<p>Moments before liftoff, the engines of the <a id="qmd5" title="space shuttle" href="http://www.nasa.gov/mission_pages/shuttle/main/index.html">space shuttle</a> <em>Atlantis</em> ignite, shooting out a plume of exhaust over the launch pad at NASA's Kennedy Space Center in Florida.<em> Atlantis</em> launched at 2:20 p.m. ET on May 14 carrying six astronauts, a new research module for the <a id="b5l:" title="International Space Station" href="http://www.nasa.gov/mission_pages/station/main/index.html">International Space Station</a>, and replacement electronic equipment.<br><br> The shuttle landed Wednesday at Kennedy at 8:48 a.m. ET after a 12-day mission, bringing to a close the final scheduled flight for <em>Atlantis.</em></p><p>"It certainly did strike me walking around the orbiter today that I probably just did the coolest thing I'll ever do in my life—and it's behind me," flight commander <a id="t_.2" title="Kenneth Ham" href="http://www.jsc.nasa.gov/Bios/htmlbios/ham.html">Kenneth Ham</a> said today during a post-landing press briefing.<br><br> "It's great, and it's a great memory, but it's over."</p><p>NASA plans to stop flying space shuttles by the end of the year, and just two launches remain on the slate. <em>Discovery</em> will fly in September, followed by <em>Endeavour</em> in November.</p><p>With the Constellation program for a <a id="j8ir" title="human return to the moon effectively canceled" href="http://www.nasa.gov/mission_pages/station/main/index.html">human return to the moon effectively canceled</a>, the only way for U.S. astronauts to reach space after the shuttles have been retired will be with the Russian-run Soyuz program—unless private space travel takes off.<br><br> (See <a id="y-gg" title="pictures from the next-to-last flight of Discovery." href="http://blogs.nationalgeographic.com/blogs/news/breakingorbit/2010/04/discovery-comes-home.html">pictures from the previous shuttle mission, which was the next-to-last flight of <em>Discovery.</em></a>)<br><br><em>—Rachel Kaufman</em></p>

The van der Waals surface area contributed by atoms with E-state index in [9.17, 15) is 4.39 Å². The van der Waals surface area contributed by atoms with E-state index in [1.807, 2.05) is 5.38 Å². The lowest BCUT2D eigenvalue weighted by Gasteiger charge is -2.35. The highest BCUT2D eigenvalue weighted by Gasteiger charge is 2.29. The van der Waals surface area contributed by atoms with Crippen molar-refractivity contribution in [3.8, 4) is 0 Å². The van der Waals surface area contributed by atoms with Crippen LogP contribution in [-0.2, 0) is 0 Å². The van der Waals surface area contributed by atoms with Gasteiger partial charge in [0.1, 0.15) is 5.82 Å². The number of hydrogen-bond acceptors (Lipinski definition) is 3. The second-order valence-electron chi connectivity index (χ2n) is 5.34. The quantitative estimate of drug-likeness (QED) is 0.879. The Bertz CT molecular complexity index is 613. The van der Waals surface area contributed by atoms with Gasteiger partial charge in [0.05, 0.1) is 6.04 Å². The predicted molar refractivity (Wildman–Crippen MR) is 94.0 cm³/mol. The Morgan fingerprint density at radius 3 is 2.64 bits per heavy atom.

Final Flight of Atlantis

Moments before liftoff, the engines of the space shuttle Atlantis ignite, shooting out a plume of exhaust over the launch pad at NASA's Kennedy Space Center in Florida. Atlantis launched at 2:20 p.m. ET on May 14 carrying six astronauts, a new research module for the International Space Station, and replacement electronic equipment.

The shuttle landed Wednesday at Kennedy at 8:48 a.m. ET after a 12-day mission, bringing to a close the final scheduled flight for Atlantis.

"It certainly did strike me walking around the orbiter today that I probably just did the coolest thing I'll ever do in my life—and it's behind me," flight commander Kenneth Ham said today during a post-landing press briefing.

"It's great, and it's a great memory, but it's over."

NASA plans to stop flying space shuttles by the end of the year, and just two launches remain on the slate. Discovery will fly in September, followed by Endeavour in November.

With the Constellation program for a human return to the moon effectively canceled, the only way for U.S. astronauts to reach space after the shuttles have been retired will be with the Russian-run Soyuz program—unless private space travel takes off.

(See pictures from the previous shuttle mission, which was the next-to-last flight of Discovery.)

—Rachel Kaufman

Photograph courtesy NASA

Space Shuttle Atlantis: Final Flight in Pictures

Wednesday's smooth landing at Kennedy Space Center marks what will most likely be the final flight of the NASA space shuttle Atlantis.

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